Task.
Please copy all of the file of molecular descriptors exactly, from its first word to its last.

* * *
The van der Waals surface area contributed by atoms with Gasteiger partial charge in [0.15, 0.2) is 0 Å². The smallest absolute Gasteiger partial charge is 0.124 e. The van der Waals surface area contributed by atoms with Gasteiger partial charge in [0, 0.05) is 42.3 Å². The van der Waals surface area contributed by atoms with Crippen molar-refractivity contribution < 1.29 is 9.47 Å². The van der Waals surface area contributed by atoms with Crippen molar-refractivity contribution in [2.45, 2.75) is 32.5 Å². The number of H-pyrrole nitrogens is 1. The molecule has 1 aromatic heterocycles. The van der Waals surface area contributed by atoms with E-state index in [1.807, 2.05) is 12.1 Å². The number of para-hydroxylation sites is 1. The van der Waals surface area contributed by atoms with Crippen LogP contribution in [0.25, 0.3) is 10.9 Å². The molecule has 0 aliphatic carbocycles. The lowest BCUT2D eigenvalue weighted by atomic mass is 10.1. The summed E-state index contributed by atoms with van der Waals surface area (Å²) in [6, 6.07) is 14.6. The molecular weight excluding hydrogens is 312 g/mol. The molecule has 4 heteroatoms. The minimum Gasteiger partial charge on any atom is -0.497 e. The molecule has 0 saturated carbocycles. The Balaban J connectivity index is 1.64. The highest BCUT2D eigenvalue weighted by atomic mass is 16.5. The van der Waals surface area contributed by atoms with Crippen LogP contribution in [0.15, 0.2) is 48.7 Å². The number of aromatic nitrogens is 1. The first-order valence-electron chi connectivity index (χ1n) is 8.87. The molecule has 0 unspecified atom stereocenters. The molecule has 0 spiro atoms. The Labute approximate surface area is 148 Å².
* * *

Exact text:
The van der Waals surface area contributed by atoms with Gasteiger partial charge in [0.15, 0.2) is 0 Å². The smallest absolute Gasteiger partial charge is 0.124 e. The van der Waals surface area contributed by atoms with Gasteiger partial charge in [0, 0.05) is 42.3 Å². The van der Waals surface area contributed by atoms with Crippen molar-refractivity contribution < 1.29 is 9.47 Å². The van der Waals surface area contributed by atoms with Crippen molar-refractivity contribution in [2.45, 2.75) is 32.5 Å². The number of H-pyrrole nitrogens is 1. The molecule has 1 aromatic heterocycles. The van der Waals surface area contributed by atoms with E-state index in [1.807, 2.05) is 12.1 Å². The number of para-hydroxylation sites is 1. The van der Waals surface area contributed by atoms with Crippen LogP contribution in [0.25, 0.3) is 10.9 Å². The molecule has 0 aliphatic carbocycles. The lowest BCUT2D eigenvalue weighted by atomic mass is 10.1. The summed E-state index contributed by atoms with van der Waals surface area (Å²) in [6, 6.07) is 14.6. The molecular weight excluding hydrogens is 312 g/mol. The molecule has 4 heteroatoms. The minimum Gasteiger partial charge on any atom is -0.497 e. The molecule has 0 saturated carbocycles. The Balaban J connectivity index is 1.64. The highest BCUT2D eigenvalue weighted by atomic mass is 16.5. The van der Waals surface area contributed by atoms with Crippen LogP contribution in [0.15, 0.2) is 48.7 Å². The number of aromatic nitrogens is 1. The first-order valence-electron chi connectivity index (χ1n) is 8.87. The molecule has 0 unspecified atom stereocenters. The molecule has 0 spiro atoms. The Labute approximate surface area is 148 Å².